Science

A dark plume leapt into the sky over southern Mexico. Below, waves of hot gas and rock screamed down volcanic slopes, stripping the mountain and surrounding area of vegetation, killing any living thing in their path. It mixed with rivers to create torrents of water, mud and other material as thick as wet concrete. For days afterward the air was choked with ash—microscopic shards of glass—that sickened survivors who inhaled it. It fell like snow onto the surrounding landscape, jamming rivers to create massive floods that wreaked havoc on agriculture. It was A.D. 540, and El Chichón—a small and previously unremarkable volcano—had plunged Maya civilization into darkness and chaos. At least that is the story according to a new paper published in the February Geology, jumping into the long-running archaeological debate about what drove Maya civilization—one of the most sophisticated of its time—into a century-long “dark age.” The Maya, who thrived from A.D. 250 to …

Slowing down: the Sun as seen by the SDO Sunlight is slowing the rotation of the Sun’s outermost layers by stealing its angular momentum. That is the claim of researchers in the US and Brazil who have studied acoustic waves oscillating through the Sun’s visible surface – the photosphere – to determine how fast the Sun spins at certain depths. It has been known since the 1980s that the outer 5% of the photosphere rotates more slowly than deeper layers. However, solar physicists do not understand why this slowdown occurs, its total extent and its effect on the Sun’s magnetic dynamo and solar wind. To solve this puzzle a team led by Ian Cunnyngham and Jeff Kuhn of the Institute for Astronomy at the University of Hawaii has observed acoustic waves at the limb (edge) of the Sun’s disc using the Helioseismic and Magnetic Imager on NASA’s Solar Dynamics Observatory (SDO), which orbits Earth. Bell …

Related images(click to enlarge) The majestic auroras have captivated humans for thousands of years, but their nature — the fact that the lights are electromagnetic and respond to solar activity — was only realized in the last 150 years. Thanks to coordinated multi-satellite observations and a worldwide network of magnetic sensors and cameras, close study of auroras has become possible over recent decades. Yet, auroras continue to mystify, dancing far above the ground to some, thus far, undetected rhythm. Using data from NASA’s Time History of Events and Macroscale Interactions during Substorms, or THEMIS, scientists have observed Earth’s vibrating magnetic field in relation to the northern lights dancing in the night sky over Canada. THEMIS is a five-spacecraft mission dedicated to understanding the processes behind auroras, which erupt across the sky in response to changes in Earth’s magnetic environment, called the magnetosphere. These new observations allowed scientists to directly link specific intense disturbances in the …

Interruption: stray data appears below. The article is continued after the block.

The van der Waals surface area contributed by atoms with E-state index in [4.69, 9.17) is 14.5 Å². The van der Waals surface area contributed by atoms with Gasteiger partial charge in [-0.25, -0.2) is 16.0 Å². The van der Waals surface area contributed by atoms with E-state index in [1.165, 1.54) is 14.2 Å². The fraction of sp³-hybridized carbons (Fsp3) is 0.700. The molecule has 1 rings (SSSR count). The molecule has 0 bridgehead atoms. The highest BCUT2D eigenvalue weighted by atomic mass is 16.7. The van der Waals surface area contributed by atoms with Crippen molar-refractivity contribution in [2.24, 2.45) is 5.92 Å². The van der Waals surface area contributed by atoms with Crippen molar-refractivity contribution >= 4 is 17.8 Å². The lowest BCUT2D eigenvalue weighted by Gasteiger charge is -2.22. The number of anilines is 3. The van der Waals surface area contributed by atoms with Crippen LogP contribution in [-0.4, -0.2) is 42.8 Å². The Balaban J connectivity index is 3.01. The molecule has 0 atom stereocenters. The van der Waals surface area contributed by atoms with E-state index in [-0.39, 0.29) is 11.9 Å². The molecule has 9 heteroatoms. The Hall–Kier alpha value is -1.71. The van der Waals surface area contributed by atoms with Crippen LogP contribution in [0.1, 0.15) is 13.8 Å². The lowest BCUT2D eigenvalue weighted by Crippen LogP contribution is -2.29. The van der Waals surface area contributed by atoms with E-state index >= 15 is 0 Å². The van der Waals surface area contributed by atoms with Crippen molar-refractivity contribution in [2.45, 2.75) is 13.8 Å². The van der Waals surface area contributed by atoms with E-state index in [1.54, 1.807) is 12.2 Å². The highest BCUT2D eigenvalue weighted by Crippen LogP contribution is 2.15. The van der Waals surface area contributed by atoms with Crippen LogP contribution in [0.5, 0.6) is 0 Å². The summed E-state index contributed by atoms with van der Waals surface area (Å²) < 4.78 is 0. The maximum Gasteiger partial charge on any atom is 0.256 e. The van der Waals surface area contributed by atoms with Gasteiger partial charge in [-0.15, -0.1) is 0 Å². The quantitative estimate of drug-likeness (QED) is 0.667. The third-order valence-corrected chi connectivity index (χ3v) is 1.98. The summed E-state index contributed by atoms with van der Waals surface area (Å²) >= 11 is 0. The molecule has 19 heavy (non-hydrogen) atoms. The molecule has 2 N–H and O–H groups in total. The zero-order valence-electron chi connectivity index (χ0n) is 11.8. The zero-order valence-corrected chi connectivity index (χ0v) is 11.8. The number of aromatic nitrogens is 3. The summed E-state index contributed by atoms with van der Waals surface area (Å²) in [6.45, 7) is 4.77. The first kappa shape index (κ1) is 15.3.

Atomic friction: tiny effect may never be measured
 An excited atom decaying in a vacuum experiences a force very similar to friction, according to calculations done by physicists in the UK. At first sight, the result appears to violate Einstein’s equivalence principle. However, the researchers calculate that, in fact, relativity rides to its own rescue, and the mass lost from the atom as it decays to the ground state allows it to lose momentum without slowing down. Einstein’s special theory of relativity famously says there is no such thing as absolute motion: the laws of physics are the same in all inertial frames of reference. Theoretical physicists Matthias Sonnleitner, Nils Trautmann and Stephen Barnett at the University of Glasgow noticed an apparent contradiction, however, when considering a textbook quantum-mechanics problem. An excited atom in a vacuum decays to a lower energy state, emitting a photon in a random direction. For simplicity, the problem is normally …

From Shakira to Travolta, some people just know how to shake it on the dance floor. What’s their secret? A study published in Scientific Reports this week has identified some of the common body movements that seem to characterize the best female dancers—in a social setting at least: hip swings, plus some coordinated asymmetry in the arms and legs. The study’s authors also offer up some theories about why these particular moves get dancing queens noticed. (Hint: it’s about sex.) Nick Neave, an associate professor of psychology at Northumbria University, and his colleagues launched this study as a follow-up to an earlier experiment. In 2011 they examined which male dance moves proved most attractive to the opposite sex. It turned out women favored men who varied their neck and torso movements when they danced. (Forget the monotonous head bob, boys.) The women also took note of the speed at which male dancers moved and flexed …